dispel this confusion, otherwise there is a danger that people
will feel let down by the Act because of erroneous perceptions
about its scope.
A government failing that is frequently the
subject of complaint by the human rights mechanisms of the United
Nations is their non-compliance with the requirement to publicise
their obligations under international human rights law. For example,
once every four or five years the UK must report to a number of
committees at the UN, such as the Human Rights Committee, about
its observance of human rights treaties to which it is a party.
States are supposed to publicise this process, make its reports
widely available, and publicise the findings of the relevant committee.
The UK's record in this regard is exceptionally poor. One way
to encourage the growth of a human rights culture would be to
set up a programme of compliance with these obligations, and to
put in place mechanisms that would encourage debate about the
implementation and impact of the Human Rights Act.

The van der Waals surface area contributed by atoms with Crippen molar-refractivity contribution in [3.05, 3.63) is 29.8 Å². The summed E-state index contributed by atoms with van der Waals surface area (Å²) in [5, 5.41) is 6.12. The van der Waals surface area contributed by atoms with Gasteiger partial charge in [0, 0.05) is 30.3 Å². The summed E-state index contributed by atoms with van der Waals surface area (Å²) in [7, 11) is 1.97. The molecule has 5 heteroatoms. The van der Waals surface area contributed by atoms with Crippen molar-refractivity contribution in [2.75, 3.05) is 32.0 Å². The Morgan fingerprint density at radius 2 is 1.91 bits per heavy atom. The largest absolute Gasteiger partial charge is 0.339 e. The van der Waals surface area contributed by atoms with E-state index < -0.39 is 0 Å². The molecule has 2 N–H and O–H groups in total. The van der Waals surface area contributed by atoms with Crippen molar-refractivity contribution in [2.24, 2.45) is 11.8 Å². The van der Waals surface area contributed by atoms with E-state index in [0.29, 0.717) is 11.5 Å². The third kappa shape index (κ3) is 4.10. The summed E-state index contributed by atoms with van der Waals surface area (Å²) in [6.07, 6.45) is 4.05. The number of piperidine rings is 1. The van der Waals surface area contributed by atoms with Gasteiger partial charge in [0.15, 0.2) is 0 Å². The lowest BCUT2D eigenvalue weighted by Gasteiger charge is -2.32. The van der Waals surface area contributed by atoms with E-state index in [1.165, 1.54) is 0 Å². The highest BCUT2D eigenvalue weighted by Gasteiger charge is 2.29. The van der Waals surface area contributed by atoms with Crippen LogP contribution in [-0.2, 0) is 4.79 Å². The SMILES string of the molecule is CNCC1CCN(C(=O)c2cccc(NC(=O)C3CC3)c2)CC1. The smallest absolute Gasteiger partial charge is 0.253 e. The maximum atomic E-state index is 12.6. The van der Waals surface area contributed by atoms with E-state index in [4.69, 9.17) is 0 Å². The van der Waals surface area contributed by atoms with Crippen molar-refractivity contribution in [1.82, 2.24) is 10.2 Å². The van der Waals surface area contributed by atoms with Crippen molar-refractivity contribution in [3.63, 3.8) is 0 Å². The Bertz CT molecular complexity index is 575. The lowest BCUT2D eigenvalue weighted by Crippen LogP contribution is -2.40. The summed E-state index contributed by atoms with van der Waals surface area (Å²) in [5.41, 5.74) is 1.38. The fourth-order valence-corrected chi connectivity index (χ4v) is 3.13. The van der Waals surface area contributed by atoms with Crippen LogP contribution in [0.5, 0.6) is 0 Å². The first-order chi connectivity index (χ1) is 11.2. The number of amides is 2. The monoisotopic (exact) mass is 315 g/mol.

It is very early days to assess the impact of
the Act in Northern Ireland courts. It is our impression that
only a handful of lawyers in Northern Ireland are fully conversant
with the Act, but those who are so are making imaginative use
of its provisions. There is no doubt that many policies and practices
in Northern Ireland are ripe for challenge, particularly in the
sphere of criminal justice. For example, a case that is about
to come before the courts concerns the loyalist leader Johnny
Adair. Following loyalist violence, his parole licence was revoked
and he was returned to jail, from whence he had been released
early under the Good Friday Agreement. He appealed against the
revocation and the board decided he should remain in prison after
hearing evidence against him which neither he nor his lawyer was
allowed to hear. The Northern Ireland Human Rights Commission,
who had asked to be allowed to observe the proceedings, were also
excluded. Johnny Adair is now seeking judicial review on the grounds
that he has been deprived of a fair hearing under Article 6 of
the European Convention.
Another case which has raised an interesting
point is that of Gerald Magee, a republican in whose case the